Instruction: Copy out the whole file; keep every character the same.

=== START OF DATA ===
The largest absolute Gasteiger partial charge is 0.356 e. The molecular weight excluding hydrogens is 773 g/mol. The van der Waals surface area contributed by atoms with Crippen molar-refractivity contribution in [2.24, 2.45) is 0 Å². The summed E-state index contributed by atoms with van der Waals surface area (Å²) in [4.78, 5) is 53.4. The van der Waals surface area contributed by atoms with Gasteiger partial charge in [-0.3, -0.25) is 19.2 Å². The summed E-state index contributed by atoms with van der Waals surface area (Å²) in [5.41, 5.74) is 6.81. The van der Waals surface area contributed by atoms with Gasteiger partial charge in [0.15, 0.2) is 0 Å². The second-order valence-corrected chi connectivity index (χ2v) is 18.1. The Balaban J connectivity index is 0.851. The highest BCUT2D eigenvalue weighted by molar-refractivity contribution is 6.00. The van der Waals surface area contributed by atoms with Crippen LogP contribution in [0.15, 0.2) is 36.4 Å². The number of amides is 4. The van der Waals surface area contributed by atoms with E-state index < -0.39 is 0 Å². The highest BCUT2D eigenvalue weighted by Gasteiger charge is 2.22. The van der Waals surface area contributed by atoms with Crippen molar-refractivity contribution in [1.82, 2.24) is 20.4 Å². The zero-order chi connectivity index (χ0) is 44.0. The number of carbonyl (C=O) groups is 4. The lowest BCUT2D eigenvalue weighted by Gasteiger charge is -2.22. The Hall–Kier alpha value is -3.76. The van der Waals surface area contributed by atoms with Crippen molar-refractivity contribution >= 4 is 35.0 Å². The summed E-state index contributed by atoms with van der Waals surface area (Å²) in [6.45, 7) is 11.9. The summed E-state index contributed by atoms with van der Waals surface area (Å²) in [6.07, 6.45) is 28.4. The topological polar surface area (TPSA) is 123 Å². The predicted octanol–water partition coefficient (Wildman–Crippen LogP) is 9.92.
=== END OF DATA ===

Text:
The largest absolute Gasteiger partial charge is 0.356 e. The molecular weight excluding hydrogens is 773 g/mol. The van der Waals surface area contributed by atoms with Crippen molar-refractivity contribution in [2.24, 2.45) is 0 Å². The summed E-state index contributed by atoms with van der Waals surface area (Å²) in [4.78, 5) is 53.4. The van der Waals surface area contributed by atoms with Gasteiger partial charge in [-0.3, -0.25) is 19.2 Å². The summed E-state index contributed by atoms with van der Waals surface area (Å²) in [5.41, 5.74) is 6.81. The van der Waals surface area contributed by atoms with Gasteiger partial charge in [0.15, 0.2) is 0 Å². The second-order valence-corrected chi connectivity index (χ2v) is 18.1. The Balaban J connectivity index is 0.851. The highest BCUT2D eigenvalue weighted by molar-refractivity contribution is 6.00. The van der Waals surface area contributed by atoms with Crippen LogP contribution in [0.15, 0.2) is 36.4 Å². The number of amides is 4. The van der Waals surface area contributed by atoms with E-state index < -0.39 is 0 Å². The highest BCUT2D eigenvalue weighted by Gasteiger charge is 2.22. The van der Waals surface area contributed by atoms with Crippen molar-refractivity contribution in [1.82, 2.24) is 20.4 Å². The zero-order chi connectivity index (χ0) is 44.0. The number of carbonyl (C=O) groups is 4. The lowest BCUT2D eigenvalue weighted by Gasteiger charge is -2.22. The Hall–Kier alpha value is -3.76. The van der Waals surface area contributed by atoms with Crippen molar-refractivity contribution >= 4 is 35.0 Å². The summed E-state index contributed by atoms with van der Waals surface area (Å²) in [6.45, 7) is 11.9. The summed E-state index contributed by atoms with van der Waals surface area (Å²) in [6.07, 6.45) is 28.4. The topological polar surface area (TPSA) is 123 Å². The predicted octanol–water partition coefficient (Wildman–Crippen LogP) is 9.92.